Hien Vo makes diners happy at her I Love Pho restuarant in Richmond.
Hien Vo makes diners happy at her I Love Pho restuarant in Richmond. Photo: Penny Stephens

Australians with a predictable palate were confused about the bowl of aromatic goodness that arrived in Victoria Street, Richmond, 15 years ago.

Pho, which is pronounced "fur", is eaten for breakfast, lunch and dinner but restaurant owner Hien Vo had to convince diners that it wasn't soup in the traditional sense.

It was a steaming meal with beef, noodles, vegetables and herbs.

Tan Vo runs the kitchen with wife Hien and serves pho for breakfast, lunch and dinner.
Tan Vo runs the kitchen with wife Hien and serves pho for breakfast, lunch and dinner. Photo: Penny Stephens

Australians more accustomed to sachets of chicken noodle soup were discovering the Vietnamese rice noodle soup at I Love Pho, the restaurant run by Hien, her husband Tan and children Hung, Kim, Andrew and Patrick.

As one of the first restaurants in Melbourne's Little Vietnam to serve pho, Mrs Vo's arrival in Australia was not simple.

When she fled Saigon in 1979, she had never seen a boat or the ocean. She had tried to leave twice before and for her then boyfriend Tan, it was his seventh attempt.

I Love Pho T-shirts are as popular as the rice noodle soup.
I Love Pho T-shirts are as popular as the rice noodle soup. Photo: Eddie Jim

Under the Communist regime, boats were intercepted or shot at. Merciless people smugglers took payment for boats that never arrived. Those fleeing faced jail if caught.

Mrs Vo successfully paid her way with gold and became an Australian citizen three years later.

Her restaurant opened in 2000 .

Mrs Vo's tale is one of 16 inspiring success stories in the book Every Bite Takes You Home by Gaye Weeden and Hayley Smorgon.

Asylum seekers from countries including Afghanistan, Iraq, Sudan and Tibet connect their old and new homes with recipes dear to them.

Speaking at her Richmond restaurant at a table brimming with spoons and chopsticks, a smiling Mrs Vo said Australia meant freedom.

"We need freedom so we can do what we need to do," she said. "We stay in a good country."

With Mr Vo as restaurant cook, the family runs a chain of restaurants. Joining I Love Pho in Richmond is I Love Pho Express at the hugely popular upmarket cafe court at Melbourne Emporium. And there's Saigon Square at Melbourne Central and Highpoint Shopping Centre.

Mrs Vo is sharing her story in the year that marks the 40th anniversary of the fall of Saigon at the end of the Vietnam War.

Grateful to the then Australian prime minister, Malcolm Fraser, for opening the door to refugees, the Vietnamese community has created a delicious food trail from Footscray to Springvale.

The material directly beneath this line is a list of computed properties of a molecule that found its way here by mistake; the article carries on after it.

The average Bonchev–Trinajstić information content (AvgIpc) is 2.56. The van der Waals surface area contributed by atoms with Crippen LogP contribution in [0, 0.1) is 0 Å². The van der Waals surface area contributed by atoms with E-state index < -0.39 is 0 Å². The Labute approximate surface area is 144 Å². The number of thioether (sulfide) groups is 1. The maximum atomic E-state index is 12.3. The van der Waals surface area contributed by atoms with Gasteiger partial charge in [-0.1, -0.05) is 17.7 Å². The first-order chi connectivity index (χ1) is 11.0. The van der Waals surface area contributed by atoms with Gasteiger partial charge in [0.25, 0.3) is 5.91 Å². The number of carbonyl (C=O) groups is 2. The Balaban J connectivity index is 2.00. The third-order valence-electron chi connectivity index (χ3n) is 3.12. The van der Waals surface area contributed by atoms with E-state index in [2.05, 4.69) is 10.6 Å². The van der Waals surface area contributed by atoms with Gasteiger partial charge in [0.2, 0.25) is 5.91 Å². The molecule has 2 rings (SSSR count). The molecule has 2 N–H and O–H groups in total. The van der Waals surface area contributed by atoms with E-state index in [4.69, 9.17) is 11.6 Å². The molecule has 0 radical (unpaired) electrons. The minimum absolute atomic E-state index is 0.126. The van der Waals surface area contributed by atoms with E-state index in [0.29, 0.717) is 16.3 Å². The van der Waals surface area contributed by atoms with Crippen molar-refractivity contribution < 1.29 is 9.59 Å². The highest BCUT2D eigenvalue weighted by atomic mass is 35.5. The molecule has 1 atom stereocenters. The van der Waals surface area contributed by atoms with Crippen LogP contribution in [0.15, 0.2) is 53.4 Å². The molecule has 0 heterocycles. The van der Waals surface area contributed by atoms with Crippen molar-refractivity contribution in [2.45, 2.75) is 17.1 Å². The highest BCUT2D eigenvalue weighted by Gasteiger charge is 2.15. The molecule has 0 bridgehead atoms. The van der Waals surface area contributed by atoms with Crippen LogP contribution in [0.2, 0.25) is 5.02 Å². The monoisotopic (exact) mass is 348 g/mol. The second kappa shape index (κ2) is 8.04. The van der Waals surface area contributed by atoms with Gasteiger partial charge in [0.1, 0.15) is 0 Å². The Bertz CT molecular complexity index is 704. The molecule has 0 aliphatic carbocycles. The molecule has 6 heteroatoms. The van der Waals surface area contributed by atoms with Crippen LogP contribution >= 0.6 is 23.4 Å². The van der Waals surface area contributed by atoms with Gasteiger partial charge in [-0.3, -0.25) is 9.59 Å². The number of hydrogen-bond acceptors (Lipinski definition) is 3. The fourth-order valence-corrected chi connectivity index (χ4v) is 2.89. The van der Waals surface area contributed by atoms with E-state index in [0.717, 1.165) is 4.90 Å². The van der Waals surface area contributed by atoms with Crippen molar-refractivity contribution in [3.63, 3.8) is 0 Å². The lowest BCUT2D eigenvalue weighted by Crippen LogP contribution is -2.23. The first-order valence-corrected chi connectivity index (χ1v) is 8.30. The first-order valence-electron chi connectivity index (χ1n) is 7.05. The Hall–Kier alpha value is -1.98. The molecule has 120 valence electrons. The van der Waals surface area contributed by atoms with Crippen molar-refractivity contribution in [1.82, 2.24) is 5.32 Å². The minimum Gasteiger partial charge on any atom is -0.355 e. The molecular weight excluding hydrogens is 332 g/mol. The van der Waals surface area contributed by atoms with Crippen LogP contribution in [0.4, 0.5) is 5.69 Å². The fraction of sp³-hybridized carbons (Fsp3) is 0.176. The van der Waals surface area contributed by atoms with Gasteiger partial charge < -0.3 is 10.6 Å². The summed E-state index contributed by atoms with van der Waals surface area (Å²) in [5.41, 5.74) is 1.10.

After a scary and uncomfortable three-day boat trip to Malaysia, Hien and Tan were placed in a refugee camp in Kuala Lumpur. After a year and nine months, the Australian Government accepted the new arrivals and they were flown to Melbourne.

After the Vietnam War, about 80,000 Vietnamese men, women and children sought asylum in Australia. In the 2011 census, Vietnamese migrants were the sixth largest ethnic group to make a new home in Australia. In Melbourne, 185,000 settlers mainly gravitated to Melbourne's western suburbs and set up home in Sunshine North and Braybrook.

While most Australian children were eating Vegemite sandwiches in the 1970s, others were experimenting with cuisines. David Manne, the executive director of the Refugee and Immigration Legal Centre, was one of the first recipients of pho when he was at primary school and befriended a boy who had arrived from Vietnam.

Mr Manne, who is launching the book on December 6, says in the introduction: "It was through those delicious offerings and open hospitality that my most powerful and enduring memories of warmth and welcome were formed.

"Each serving came with beaming smiles and words I didn't understand, but we shared, and smiled, and spoke through the food."

Mrs Vo's daughter, Kim, is full of admiration for her parents. "My parents have just worked so hard," she said. "I have never known my parents not to work hard."

That means living and breathing their four restaurants seven days a week. There is always a bowl of pho to sustain them.

'Every Bite Takes You Home' is published by Ilura Press and all profits from book sales will be donated to organisations that help asylum seekers and refugees.